With the Cuyahoga County Board of Elections official recount completed and the 7.9-mill operating levy officially passing by the same pre-recount margin of 56 votes, North Olmsted School District officials are ready to make changes.
District Superintendent Cheryl Dubsky said Friday some changes were planned, pending the passage of the operating levy. Those include eliminating the pay-to-participate program for middle and high school athletics and extracurricular activities. The district will also refund the fall fees collected for the program. In addition, district officials also are working on plans for putting the student transportation back to the one-mile limit in early January, instead of the state minimum it was reduced to after the levy was defeated earlier in the year.
Dubsky said the earlier pay-to-participate and busing decisions were to help combat the tight financial state of the district.
“Following the failure of the operating levy in May and August, the district faced a serious decision regarding the elimination of extracurricular activities for its 4,300 students for the 2010-11 school year,” she said. “Despite making $4.5 million in cuts to staffing and programs, the projected deficit was still close to $7 million for the next school year.
“During the summer, the board approved a pay-to-participate program for sports, clubs and activities as an emergency stopgap measure. The fees were steep and implemented following parent and community input and allowed more time for the passage of the operating levy in November,” she said. “The board’s promise to return those fees if the levy passed in November in no way changes the serious financial picture of the district and our commitment to control costs. The $4.5 million cost cuts are permanent reductions. Plus, pay-to-participate fees are increasingly becoming the norm for school districts across the state and country.”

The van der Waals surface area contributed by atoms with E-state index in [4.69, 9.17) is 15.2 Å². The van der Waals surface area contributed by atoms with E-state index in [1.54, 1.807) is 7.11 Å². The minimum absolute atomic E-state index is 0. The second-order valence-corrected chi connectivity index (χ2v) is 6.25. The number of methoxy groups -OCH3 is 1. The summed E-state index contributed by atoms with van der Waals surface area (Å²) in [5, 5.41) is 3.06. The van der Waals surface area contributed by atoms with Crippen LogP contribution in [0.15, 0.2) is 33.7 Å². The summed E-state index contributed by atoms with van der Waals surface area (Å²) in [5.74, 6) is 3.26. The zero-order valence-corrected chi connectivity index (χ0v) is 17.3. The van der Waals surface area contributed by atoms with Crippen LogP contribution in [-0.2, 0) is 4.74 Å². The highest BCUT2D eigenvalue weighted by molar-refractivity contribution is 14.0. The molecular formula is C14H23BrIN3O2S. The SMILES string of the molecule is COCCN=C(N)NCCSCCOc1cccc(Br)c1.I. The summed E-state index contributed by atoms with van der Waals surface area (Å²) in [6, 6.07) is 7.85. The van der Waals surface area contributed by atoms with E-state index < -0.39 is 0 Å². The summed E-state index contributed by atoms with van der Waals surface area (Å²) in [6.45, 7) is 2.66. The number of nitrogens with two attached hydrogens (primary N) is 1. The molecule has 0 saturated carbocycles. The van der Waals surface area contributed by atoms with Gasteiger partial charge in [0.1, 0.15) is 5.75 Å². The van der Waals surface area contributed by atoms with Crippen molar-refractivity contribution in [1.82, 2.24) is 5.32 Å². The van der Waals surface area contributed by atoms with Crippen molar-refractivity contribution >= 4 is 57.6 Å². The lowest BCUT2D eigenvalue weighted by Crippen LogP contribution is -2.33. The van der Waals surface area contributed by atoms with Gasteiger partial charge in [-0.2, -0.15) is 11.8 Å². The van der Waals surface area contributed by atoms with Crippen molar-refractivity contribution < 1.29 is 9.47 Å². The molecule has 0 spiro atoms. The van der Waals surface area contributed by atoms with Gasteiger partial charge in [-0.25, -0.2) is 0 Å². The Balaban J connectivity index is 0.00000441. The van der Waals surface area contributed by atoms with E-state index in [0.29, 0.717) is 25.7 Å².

Dubsky said the district may still consider using fees on a smaller scale than the ones implemented for the fall.
“In continuing conversations with parents and community members, many have expressed a willingness to pay moderate student participation fees to offset costs,” she said. “That input will be provided to the board as part of the comprehensive review of all district operations for the 2011-12 school year. We will stretch the monies provided as long as possible and have heard loud and clear that our community wants us to do more with less.”
She said they are working on final details for getting the busing levels back up again.
“It’s not just a matter of snapping your fingers and starting all the buses again,” she said. “We have to put the proper planning in place to make sure it goes smoothly when we get it moving again.”
Officials have scheduled the start of the revitalized busing for Jan. 10, after the Christmas break.
Dubsky emphasized she and members of her administration have already met with building principals and will meet with the staff members at each of the district’s buildings in coming weeks to discuss the district.
“There’s going to be change within the district,” she said. “It won’t always be easy. There will be times it will be stressful for all of us, including staff members. But we will put in positive change and show that we deserve the confidence that members of the community have in us.”
In addition, Dubsky said they will be out in the community.
“We’re going to continue to have cofffees with people and groups in the community,” she said. “We’re going to listen to what people think we need to do to make the district better. We’re going to see what they think we need to be doing in the schools. That’s a part of the educational process.
“We want to make sure people understand it’s not business as usual for us,” she said. “The community showed a great deal of faith in the district by passing this levy. We know it is very hard for people to do this. We also understand why some people felt they had to vote against it. We want to justify their faith in us.”